Future St Kitts-Nevis vaccine trials will follow FDA guidelines

By Ken Richards
The herpes vaccine company, whose offshore trial in St Kitts and Nevis sparked an ethics backlash, has promised that future testing will follow US Food and Drug Administration (FDA) Guidelines.

Rational Vaccines conducted a clinical trial for its herpes vaccine in St Kitts and Nevis in 2016 without oversight by the FDA or another traditional body.

Critics in the medical community in the United States and elsewhere said it was unethical for Rational Vaccines to run such an unmonitored clinical trial.

The St Kitts and Nevis administration says it was not aware that the herpes vaccine trial had been conducted in the federation, and the ministry of health says the matter is being investigated.

The trial is reported to have taken place between April and August of last year.

Former chief medical officer Patrick Martin, who went on pre-retirement leave in June 2016, said didn’t know about the trial.

“It is a fact that there was a trial taking place, as a matter of fact two trials were taking place around the same time, stem cells and herpes vaccine, I was not aware of both of them. How come? I guess the investigation the ministry of national security is undertaking, according to the release for the ministry of health will unearth those details,” Martin said.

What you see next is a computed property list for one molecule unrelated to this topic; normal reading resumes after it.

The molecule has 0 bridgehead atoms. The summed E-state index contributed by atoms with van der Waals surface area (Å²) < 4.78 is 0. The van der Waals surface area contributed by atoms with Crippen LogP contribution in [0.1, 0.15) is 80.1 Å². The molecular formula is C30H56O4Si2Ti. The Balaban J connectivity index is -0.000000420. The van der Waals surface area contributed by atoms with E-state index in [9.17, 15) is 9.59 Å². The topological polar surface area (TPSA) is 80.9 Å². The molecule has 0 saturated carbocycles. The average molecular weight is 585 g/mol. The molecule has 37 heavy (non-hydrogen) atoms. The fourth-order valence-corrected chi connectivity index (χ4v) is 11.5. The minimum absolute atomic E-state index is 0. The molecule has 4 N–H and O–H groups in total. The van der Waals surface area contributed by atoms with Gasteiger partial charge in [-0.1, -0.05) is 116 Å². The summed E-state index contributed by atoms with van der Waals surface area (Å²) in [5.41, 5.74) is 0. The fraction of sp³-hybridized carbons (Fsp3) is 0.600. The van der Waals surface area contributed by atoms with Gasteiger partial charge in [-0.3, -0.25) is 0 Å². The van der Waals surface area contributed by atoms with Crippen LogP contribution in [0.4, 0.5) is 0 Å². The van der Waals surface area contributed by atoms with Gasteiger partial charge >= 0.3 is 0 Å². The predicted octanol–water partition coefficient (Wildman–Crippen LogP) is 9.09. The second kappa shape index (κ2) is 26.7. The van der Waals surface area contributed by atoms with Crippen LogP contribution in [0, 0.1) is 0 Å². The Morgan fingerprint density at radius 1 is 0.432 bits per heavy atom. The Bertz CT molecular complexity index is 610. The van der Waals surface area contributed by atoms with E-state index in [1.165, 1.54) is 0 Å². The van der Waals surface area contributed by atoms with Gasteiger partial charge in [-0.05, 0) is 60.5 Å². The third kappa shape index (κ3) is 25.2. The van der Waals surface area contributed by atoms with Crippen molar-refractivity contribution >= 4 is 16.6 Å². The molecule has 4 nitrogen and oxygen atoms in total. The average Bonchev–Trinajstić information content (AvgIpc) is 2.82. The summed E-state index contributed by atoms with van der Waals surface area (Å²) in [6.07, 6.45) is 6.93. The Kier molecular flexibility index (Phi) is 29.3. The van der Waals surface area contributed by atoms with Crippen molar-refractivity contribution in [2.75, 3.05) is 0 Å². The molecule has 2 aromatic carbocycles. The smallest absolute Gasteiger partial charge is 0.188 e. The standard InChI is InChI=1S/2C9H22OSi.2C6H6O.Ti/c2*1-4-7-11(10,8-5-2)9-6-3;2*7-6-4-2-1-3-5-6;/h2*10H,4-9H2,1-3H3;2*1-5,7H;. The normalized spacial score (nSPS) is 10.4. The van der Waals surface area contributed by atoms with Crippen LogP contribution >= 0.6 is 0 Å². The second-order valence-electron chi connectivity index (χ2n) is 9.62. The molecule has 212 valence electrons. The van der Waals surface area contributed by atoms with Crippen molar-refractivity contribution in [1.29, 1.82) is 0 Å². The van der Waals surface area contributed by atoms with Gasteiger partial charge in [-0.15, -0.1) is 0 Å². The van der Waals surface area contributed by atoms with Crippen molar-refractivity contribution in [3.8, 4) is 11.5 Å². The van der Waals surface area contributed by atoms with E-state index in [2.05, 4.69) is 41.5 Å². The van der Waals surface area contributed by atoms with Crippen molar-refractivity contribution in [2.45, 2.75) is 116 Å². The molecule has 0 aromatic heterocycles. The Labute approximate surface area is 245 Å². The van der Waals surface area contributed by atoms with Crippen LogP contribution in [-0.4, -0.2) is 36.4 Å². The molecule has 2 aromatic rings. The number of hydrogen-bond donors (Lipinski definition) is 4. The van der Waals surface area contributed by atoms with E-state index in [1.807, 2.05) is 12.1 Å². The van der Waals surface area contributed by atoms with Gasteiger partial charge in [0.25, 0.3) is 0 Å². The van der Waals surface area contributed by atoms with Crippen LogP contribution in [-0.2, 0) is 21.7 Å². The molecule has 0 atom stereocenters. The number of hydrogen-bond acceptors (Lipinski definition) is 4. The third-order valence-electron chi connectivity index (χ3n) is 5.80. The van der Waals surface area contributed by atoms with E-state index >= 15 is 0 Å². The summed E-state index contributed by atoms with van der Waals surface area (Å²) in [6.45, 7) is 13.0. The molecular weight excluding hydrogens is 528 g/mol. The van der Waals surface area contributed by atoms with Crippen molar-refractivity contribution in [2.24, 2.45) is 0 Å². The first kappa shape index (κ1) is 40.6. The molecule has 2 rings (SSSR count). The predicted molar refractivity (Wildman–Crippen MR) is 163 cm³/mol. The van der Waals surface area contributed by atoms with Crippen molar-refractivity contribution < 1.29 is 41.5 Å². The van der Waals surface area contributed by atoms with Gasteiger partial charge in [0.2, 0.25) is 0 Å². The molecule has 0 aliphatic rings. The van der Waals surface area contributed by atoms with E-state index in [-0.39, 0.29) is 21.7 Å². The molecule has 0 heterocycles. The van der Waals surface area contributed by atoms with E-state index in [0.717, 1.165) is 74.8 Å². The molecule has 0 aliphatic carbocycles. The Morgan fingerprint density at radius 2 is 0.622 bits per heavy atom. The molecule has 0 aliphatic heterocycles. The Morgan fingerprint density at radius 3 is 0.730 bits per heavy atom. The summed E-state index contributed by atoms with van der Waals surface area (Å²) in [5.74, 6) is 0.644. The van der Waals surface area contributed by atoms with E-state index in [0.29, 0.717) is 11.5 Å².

WINN FM asked if both trials were linked.

“Well they occurred in St Kitts, they involved medical experiments, the stem cell experiment was known to a number of persons inside and outside of the Ministry of Health except the office of the CMO which ought to have known about it. And judging from some of the internet posts and Facebook posts it appears as though some people ought to have known about the herpes trial also,” Martin said.

He replied, “Absolutely not!” when he was asked if he knew about the trials.

Martin has promised to cooperate with the investigation, if he is asked to assist that probe.

“It’s country above self, I don’t have to be asked I put out a statement before being asked so that sends a message that I am available,” he said.

The vaccine was developed by the late university professor William Halford.

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